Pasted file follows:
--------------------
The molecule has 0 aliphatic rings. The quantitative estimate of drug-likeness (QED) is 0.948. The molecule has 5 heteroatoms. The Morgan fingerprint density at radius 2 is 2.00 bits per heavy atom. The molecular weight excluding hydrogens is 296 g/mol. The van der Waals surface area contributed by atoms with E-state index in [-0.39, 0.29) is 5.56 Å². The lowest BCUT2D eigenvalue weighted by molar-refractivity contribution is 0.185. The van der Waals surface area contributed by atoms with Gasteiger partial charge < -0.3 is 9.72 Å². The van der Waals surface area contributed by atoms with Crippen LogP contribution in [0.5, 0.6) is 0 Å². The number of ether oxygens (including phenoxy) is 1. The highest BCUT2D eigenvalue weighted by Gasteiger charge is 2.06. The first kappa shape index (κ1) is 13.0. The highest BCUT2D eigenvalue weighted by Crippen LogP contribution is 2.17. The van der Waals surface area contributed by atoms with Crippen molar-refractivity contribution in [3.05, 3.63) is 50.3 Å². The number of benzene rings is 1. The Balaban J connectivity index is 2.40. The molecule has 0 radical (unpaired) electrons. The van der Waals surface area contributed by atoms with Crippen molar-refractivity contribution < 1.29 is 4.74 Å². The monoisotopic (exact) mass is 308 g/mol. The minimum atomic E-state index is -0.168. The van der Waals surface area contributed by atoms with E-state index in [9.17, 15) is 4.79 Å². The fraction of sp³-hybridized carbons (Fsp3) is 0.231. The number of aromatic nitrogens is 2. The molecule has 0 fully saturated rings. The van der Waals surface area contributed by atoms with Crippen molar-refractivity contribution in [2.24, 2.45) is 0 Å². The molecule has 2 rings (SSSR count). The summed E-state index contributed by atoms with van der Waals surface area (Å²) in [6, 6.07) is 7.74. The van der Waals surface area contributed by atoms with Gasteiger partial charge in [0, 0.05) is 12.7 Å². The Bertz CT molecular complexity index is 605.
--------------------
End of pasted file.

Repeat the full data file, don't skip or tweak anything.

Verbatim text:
The molecule has 0 aliphatic rings. The quantitative estimate of drug-likeness (QED) is 0.948. The molecule has 5 heteroatoms. The Morgan fingerprint density at radius 2 is 2.00 bits per heavy atom. The molecular weight excluding hydrogens is 296 g/mol. The van der Waals surface area contributed by atoms with E-state index in [-0.39, 0.29) is 5.56 Å². The lowest BCUT2D eigenvalue weighted by molar-refractivity contribution is 0.185. The van der Waals surface area contributed by atoms with Gasteiger partial charge < -0.3 is 9.72 Å². The van der Waals surface area contributed by atoms with Crippen LogP contribution in [0.5, 0.6) is 0 Å². The number of ether oxygens (including phenoxy) is 1. The highest BCUT2D eigenvalue weighted by Gasteiger charge is 2.06. The first kappa shape index (κ1) is 13.0. The highest BCUT2D eigenvalue weighted by Crippen LogP contribution is 2.17. The van der Waals surface area contributed by atoms with Crippen molar-refractivity contribution in [3.05, 3.63) is 50.3 Å². The number of benzene rings is 1. The Balaban J connectivity index is 2.40. The molecule has 0 radical (unpaired) electrons. The van der Waals surface area contributed by atoms with Crippen molar-refractivity contribution < 1.29 is 4.74 Å². The monoisotopic (exact) mass is 308 g/mol. The minimum atomic E-state index is -0.168. The van der Waals surface area contributed by atoms with E-state index in [9.17, 15) is 4.79 Å². The fraction of sp³-hybridized carbons (Fsp3) is 0.231. The number of aromatic nitrogens is 2. The molecule has 0 fully saturated rings. The van der Waals surface area contributed by atoms with Crippen molar-refractivity contribution in [2.24, 2.45) is 0 Å². The molecule has 2 rings (SSSR count). The summed E-state index contributed by atoms with van der Waals surface area (Å²) in [6, 6.07) is 7.74. The van der Waals surface area contributed by atoms with Gasteiger partial charge in [0, 0.05) is 12.7 Å². The Bertz CT molecular complexity index is 605.